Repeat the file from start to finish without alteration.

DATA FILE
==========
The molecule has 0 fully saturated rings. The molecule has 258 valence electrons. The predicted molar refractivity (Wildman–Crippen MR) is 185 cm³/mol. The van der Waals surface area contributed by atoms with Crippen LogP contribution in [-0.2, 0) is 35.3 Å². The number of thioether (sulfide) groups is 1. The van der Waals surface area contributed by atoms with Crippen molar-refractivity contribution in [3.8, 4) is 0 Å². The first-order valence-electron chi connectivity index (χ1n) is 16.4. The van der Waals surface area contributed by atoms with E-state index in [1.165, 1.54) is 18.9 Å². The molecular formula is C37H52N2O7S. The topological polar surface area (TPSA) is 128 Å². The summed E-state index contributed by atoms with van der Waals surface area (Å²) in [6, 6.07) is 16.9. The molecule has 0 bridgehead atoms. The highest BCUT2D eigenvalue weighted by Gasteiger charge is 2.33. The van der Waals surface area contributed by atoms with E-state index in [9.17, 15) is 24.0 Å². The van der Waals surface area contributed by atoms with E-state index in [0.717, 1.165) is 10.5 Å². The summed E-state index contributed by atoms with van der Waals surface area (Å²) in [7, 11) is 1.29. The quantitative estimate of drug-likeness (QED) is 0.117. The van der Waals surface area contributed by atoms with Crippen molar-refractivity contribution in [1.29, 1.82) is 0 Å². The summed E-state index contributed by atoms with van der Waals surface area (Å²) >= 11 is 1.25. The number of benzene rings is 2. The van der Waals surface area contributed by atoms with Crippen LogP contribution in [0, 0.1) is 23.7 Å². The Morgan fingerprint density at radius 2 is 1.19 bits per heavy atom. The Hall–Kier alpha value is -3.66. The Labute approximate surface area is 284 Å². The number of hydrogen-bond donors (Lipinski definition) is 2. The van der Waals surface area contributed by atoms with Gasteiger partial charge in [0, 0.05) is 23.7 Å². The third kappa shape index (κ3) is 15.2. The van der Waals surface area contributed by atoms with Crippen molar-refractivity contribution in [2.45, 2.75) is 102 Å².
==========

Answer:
The molecule has 0 fully saturated rings. The molecule has 258 valence electrons. The predicted molar refractivity (Wildman–Crippen MR) is 185 cm³/mol. The van der Waals surface area contributed by atoms with Crippen LogP contribution in [-0.2, 0) is 35.3 Å². The number of thioether (sulfide) groups is 1. The van der Waals surface area contributed by atoms with Crippen molar-refractivity contribution in [3.8, 4) is 0 Å². The first-order valence-electron chi connectivity index (χ1n) is 16.4. The van der Waals surface area contributed by atoms with E-state index in [1.165, 1.54) is 18.9 Å². The molecular formula is C37H52N2O7S. The topological polar surface area (TPSA) is 128 Å². The summed E-state index contributed by atoms with van der Waals surface area (Å²) in [6, 6.07) is 16.9. The molecule has 0 bridgehead atoms. The highest BCUT2D eigenvalue weighted by Gasteiger charge is 2.33. The van der Waals surface area contributed by atoms with E-state index in [9.17, 15) is 24.0 Å². The van der Waals surface area contributed by atoms with E-state index in [0.717, 1.165) is 10.5 Å². The summed E-state index contributed by atoms with van der Waals surface area (Å²) in [7, 11) is 1.29. The quantitative estimate of drug-likeness (QED) is 0.117. The van der Waals surface area contributed by atoms with Crippen molar-refractivity contribution in [1.29, 1.82) is 0 Å². The summed E-state index contributed by atoms with van der Waals surface area (Å²) >= 11 is 1.25. The number of benzene rings is 2. The van der Waals surface area contributed by atoms with Crippen LogP contribution in [0, 0.1) is 23.7 Å². The Morgan fingerprint density at radius 2 is 1.19 bits per heavy atom. The Hall–Kier alpha value is -3.66. The Labute approximate surface area is 284 Å². The number of hydrogen-bond donors (Lipinski definition) is 2. The van der Waals surface area contributed by atoms with Gasteiger partial charge in [0, 0.05) is 23.7 Å². The third kappa shape index (κ3) is 15.2. The van der Waals surface area contributed by atoms with Crippen molar-refractivity contribution in [2.45, 2.75) is 102 Å².